Losing a leg at age 7 to a developmental disorder would crush most young athletes' dreams, but Cami Wood somehow keeps going faster. Now 11, she's busier than she ever was before her amputation.
Coming off her Wildcat Baseball League season at St. Joe, Cami spent the end of her summer squeezing in as many sports camps as possible, including a softball trip to Wisconsin. Last year, the pandemic meant she had seven such out-of-state trips canceled, so she was really anxious to try new things.
Nothing seems to slow the Blackhawk Christian student down. Before the surgery to remove her left leg, she was in love with volleyball, baseball and basketball, and now she's tried a dozen other sports, including surfing, golf, tennis, track, sitting volleyball, softball, air rifle, swimming and biking and wants to try parasailing, bungee jumping and goalball and is always looking for new ideas. Her goal in high school is to play volleyball, basketball and tennis – all on the varsity.
If anything, she's tried more sports than she might have with two healthy legs. Even before receiving her prosthetic leg on the last day of first grade, she regularly attended Blackhawk Christian basketball camps. When her parents explained why she couldn't participate one year because of her leg problem, coach Marc Davidson invited her to help out as the scorekeeper. Before he could turn around, she was on the court doing most of the dribbling drills on one leg.
Cami's personalty is full of life and giggles, unending determination and a little bit of attitude, and as her father said, happy-go-lucky like she has the world by the tail.
“She's the only one of my (four) kids who could have handled this,” Evan Wood said. “She has the right personality to be able to attack this full force. God was no dummy when he picked her. He knew what He was doing and who He was picking.”
Even with her prosthetic, Cami still attends PFW volleyball camps, and sometimes she goes to practices to play sitting volleyball with the team.
“She's a real hard worker and she has great attitude,” PFW coach Steve Florio said. “She's pretty good at standing volleyball. She operates as if she doesn't have a disability, and we don't treat her like she has one. She has never called attention to herself in that way.”
Cami, he said, is just a normal kid who likes to have fun and be doing something constantly.
Florio has helped set up Cami with members of the United States women's sitting volleyball team which competed in the Paralympics in Tokyo, and the players have kept in touch. One even mentioned she'd love to play with Cami in Los Angeles in 2028.
That might mean she has to pick one sport, however, but that's a few years away.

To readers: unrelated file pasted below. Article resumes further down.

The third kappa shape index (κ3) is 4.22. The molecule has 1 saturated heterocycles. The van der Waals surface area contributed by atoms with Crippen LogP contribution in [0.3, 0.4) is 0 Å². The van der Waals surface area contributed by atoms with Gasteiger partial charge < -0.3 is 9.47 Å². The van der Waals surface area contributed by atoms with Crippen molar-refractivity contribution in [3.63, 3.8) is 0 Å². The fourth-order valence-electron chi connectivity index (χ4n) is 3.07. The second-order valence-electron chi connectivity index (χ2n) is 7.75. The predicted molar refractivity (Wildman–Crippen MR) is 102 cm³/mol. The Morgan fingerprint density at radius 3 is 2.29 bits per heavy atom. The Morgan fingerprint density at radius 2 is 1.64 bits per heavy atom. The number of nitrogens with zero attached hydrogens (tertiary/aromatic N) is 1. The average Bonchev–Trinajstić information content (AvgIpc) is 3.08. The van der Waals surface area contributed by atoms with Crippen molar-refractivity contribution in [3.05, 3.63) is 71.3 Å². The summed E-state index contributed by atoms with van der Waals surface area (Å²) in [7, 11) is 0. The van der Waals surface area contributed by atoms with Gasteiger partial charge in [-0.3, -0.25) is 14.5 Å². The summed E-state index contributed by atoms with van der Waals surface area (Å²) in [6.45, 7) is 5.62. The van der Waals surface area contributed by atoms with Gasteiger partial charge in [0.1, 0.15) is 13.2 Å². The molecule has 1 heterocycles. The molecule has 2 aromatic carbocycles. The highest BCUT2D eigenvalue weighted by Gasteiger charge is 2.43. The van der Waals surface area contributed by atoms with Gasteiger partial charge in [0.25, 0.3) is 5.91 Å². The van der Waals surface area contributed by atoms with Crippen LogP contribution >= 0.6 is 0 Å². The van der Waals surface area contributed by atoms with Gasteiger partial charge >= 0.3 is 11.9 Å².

As her mother, Lisa, said, sometimes her folks have to look away and just allow Cami to try something because she's probably going to do it anyway. She'll also likely succeed. Her orneriness is a good thing for the most part. After losing her leg in February 2018, her entire goal was to be ready to play Wildcat that season in four months.
Three years later, she loves playing second base and even pitching.
“It's just a tad harder when you are batting because you have to keep your hips right, and my hips have always been a little uneven,” Cami said. “I have to turn my feet and use extra force on my stump when I'm hitting. In the field, it's harder to shuffle around. Shuffling to my right is easier, but it's harder when I have to go to my left I always cross my legs. But everything else is the same.”
One time she got hit by a pitch on her prosthetic and that wasn't really so bad.
“The things you learn watching her are that the things you think are limits are not limits,” Evan Wood said. “In Cami's mind, she's not behind, she's still going to win. It's pretty cool to be inspired by your daughter because it literally does not faze her.”
Another example is how she is part of an amputee support group at Turnstone. She's the youngest one attending by like 30 years, but she wants to go every month and can't miss it.
“Cami was born with a bad leg, so her prosthetic is actually better for her, where most people are born with two legs and when they have to get a prosthetic it's worse,” Lisa Wood said. “She has a little different outlook on it.”
And she's willing to prove that her outlook is right even for those who have just lost a leg maybe at an older age.
“Honestly, if you are an amputee, don't give up,” she said.
There's always something different and new to try.